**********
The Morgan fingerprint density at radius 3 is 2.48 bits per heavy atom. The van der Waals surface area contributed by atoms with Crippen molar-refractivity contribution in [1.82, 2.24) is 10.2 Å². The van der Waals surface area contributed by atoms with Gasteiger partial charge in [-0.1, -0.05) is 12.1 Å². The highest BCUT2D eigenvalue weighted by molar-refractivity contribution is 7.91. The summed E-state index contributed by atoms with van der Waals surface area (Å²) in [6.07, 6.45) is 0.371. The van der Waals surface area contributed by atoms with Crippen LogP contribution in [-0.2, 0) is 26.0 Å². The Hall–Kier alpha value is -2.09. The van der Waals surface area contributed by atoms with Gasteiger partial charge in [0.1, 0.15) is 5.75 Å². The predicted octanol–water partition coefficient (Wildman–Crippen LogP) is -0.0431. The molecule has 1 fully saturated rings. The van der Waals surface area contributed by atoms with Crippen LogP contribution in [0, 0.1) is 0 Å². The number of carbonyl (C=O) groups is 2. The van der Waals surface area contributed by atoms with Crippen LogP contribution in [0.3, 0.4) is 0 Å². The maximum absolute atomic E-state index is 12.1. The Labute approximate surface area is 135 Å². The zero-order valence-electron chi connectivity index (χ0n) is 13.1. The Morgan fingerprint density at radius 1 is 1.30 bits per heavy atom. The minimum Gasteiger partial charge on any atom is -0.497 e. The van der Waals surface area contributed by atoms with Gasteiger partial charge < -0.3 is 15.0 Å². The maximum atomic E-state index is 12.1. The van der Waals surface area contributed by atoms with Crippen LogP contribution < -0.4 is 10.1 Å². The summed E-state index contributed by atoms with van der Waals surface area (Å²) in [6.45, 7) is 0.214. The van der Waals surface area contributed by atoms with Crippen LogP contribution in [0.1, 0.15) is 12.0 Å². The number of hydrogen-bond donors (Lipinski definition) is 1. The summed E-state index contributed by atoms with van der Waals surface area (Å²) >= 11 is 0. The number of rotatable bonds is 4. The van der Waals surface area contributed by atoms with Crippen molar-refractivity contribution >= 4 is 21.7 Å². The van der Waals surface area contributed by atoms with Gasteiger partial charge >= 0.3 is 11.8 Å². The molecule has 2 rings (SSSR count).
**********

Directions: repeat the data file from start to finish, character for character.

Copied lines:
The Morgan fingerprint density at radius 3 is 2.48 bits per heavy atom. The van der Waals surface area contributed by atoms with Crippen molar-refractivity contribution in [1.82, 2.24) is 10.2 Å². The van der Waals surface area contributed by atoms with Gasteiger partial charge in [-0.1, -0.05) is 12.1 Å². The highest BCUT2D eigenvalue weighted by molar-refractivity contribution is 7.91. The summed E-state index contributed by atoms with van der Waals surface area (Å²) in [6.07, 6.45) is 0.371. The van der Waals surface area contributed by atoms with Crippen LogP contribution in [-0.2, 0) is 26.0 Å². The Hall–Kier alpha value is -2.09. The van der Waals surface area contributed by atoms with Gasteiger partial charge in [0.1, 0.15) is 5.75 Å². The predicted octanol–water partition coefficient (Wildman–Crippen LogP) is -0.0431. The molecule has 1 fully saturated rings. The van der Waals surface area contributed by atoms with Crippen LogP contribution in [0, 0.1) is 0 Å². The number of carbonyl (C=O) groups is 2. The van der Waals surface area contributed by atoms with Crippen LogP contribution in [0.3, 0.4) is 0 Å². The maximum absolute atomic E-state index is 12.1. The Labute approximate surface area is 135 Å². The zero-order valence-electron chi connectivity index (χ0n) is 13.1. The Morgan fingerprint density at radius 1 is 1.30 bits per heavy atom. The minimum Gasteiger partial charge on any atom is -0.497 e. The van der Waals surface area contributed by atoms with Gasteiger partial charge < -0.3 is 15.0 Å². The maximum atomic E-state index is 12.1. The van der Waals surface area contributed by atoms with Crippen LogP contribution < -0.4 is 10.1 Å². The summed E-state index contributed by atoms with van der Waals surface area (Å²) in [6.45, 7) is 0.214. The van der Waals surface area contributed by atoms with Crippen LogP contribution in [0.1, 0.15) is 12.0 Å². The number of hydrogen-bond donors (Lipinski definition) is 1. The summed E-state index contributed by atoms with van der Waals surface area (Å²) >= 11 is 0. The number of rotatable bonds is 4. The van der Waals surface area contributed by atoms with Crippen molar-refractivity contribution >= 4 is 21.7 Å². The van der Waals surface area contributed by atoms with Gasteiger partial charge >= 0.3 is 11.8 Å². The molecule has 2 rings (SSSR count).